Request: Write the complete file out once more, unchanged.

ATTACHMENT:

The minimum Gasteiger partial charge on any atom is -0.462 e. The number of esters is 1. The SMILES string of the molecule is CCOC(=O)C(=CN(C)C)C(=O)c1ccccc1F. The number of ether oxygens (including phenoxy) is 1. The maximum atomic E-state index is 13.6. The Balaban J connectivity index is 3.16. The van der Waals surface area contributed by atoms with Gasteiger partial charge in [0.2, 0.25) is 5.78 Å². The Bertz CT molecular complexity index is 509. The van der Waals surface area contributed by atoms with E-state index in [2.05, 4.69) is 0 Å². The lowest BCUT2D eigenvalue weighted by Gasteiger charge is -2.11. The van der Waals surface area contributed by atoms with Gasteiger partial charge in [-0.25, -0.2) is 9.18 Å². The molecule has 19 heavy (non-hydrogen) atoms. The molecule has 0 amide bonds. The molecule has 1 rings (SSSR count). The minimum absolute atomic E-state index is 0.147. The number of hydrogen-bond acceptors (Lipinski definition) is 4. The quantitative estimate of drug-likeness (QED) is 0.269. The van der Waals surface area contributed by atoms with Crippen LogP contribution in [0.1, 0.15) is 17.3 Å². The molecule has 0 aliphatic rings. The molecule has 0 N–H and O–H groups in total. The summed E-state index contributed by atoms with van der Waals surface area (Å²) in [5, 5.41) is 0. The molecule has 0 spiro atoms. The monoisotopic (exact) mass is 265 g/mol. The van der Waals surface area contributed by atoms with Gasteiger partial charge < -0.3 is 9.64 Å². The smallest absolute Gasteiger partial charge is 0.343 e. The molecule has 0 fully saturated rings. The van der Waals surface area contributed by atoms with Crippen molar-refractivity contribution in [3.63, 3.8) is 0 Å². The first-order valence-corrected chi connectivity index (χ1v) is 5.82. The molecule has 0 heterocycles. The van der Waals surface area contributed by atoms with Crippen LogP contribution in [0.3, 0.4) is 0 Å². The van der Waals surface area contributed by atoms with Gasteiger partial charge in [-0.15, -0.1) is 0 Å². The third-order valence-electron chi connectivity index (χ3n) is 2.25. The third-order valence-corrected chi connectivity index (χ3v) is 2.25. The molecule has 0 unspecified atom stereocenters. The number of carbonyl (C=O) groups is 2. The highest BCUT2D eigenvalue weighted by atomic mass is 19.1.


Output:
The minimum Gasteiger partial charge on any atom is -0.462 e. The number of esters is 1. The SMILES string of the molecule is CCOC(=O)C(=CN(C)C)C(=O)c1ccccc1F. The number of ether oxygens (including phenoxy) is 1. The maximum atomic E-state index is 13.6. The Balaban J connectivity index is 3.16. The van der Waals surface area contributed by atoms with Gasteiger partial charge in [0.2, 0.25) is 5.78 Å². The Bertz CT molecular complexity index is 509. The van der Waals surface area contributed by atoms with E-state index in [2.05, 4.69) is 0 Å². The lowest BCUT2D eigenvalue weighted by Gasteiger charge is -2.11. The van der Waals surface area contributed by atoms with Gasteiger partial charge in [-0.25, -0.2) is 9.18 Å². The molecule has 19 heavy (non-hydrogen) atoms. The molecule has 0 amide bonds. The molecule has 1 rings (SSSR count). The minimum absolute atomic E-state index is 0.147. The number of hydrogen-bond acceptors (Lipinski definition) is 4. The quantitative estimate of drug-likeness (QED) is 0.269. The van der Waals surface area contributed by atoms with Crippen LogP contribution in [0.1, 0.15) is 17.3 Å². The molecule has 0 aliphatic rings. The molecule has 0 N–H and O–H groups in total. The summed E-state index contributed by atoms with van der Waals surface area (Å²) in [5, 5.41) is 0. The molecule has 0 spiro atoms. The monoisotopic (exact) mass is 265 g/mol. The van der Waals surface area contributed by atoms with Gasteiger partial charge < -0.3 is 9.64 Å². The smallest absolute Gasteiger partial charge is 0.343 e. The molecule has 0 fully saturated rings. The van der Waals surface area contributed by atoms with Crippen molar-refractivity contribution in [3.63, 3.8) is 0 Å². The first-order valence-corrected chi connectivity index (χ1v) is 5.82. The molecule has 0 heterocycles. The van der Waals surface area contributed by atoms with Crippen LogP contribution in [0.3, 0.4) is 0 Å². The van der Waals surface area contributed by atoms with Gasteiger partial charge in [-0.15, -0.1) is 0 Å². The third-order valence-electron chi connectivity index (χ3n) is 2.25. The third-order valence-corrected chi connectivity index (χ3v) is 2.25. The molecule has 0 unspecified atom stereocenters. The number of carbonyl (C=O) groups is 2. The highest BCUT2D eigenvalue weighted by atomic mass is 19.1.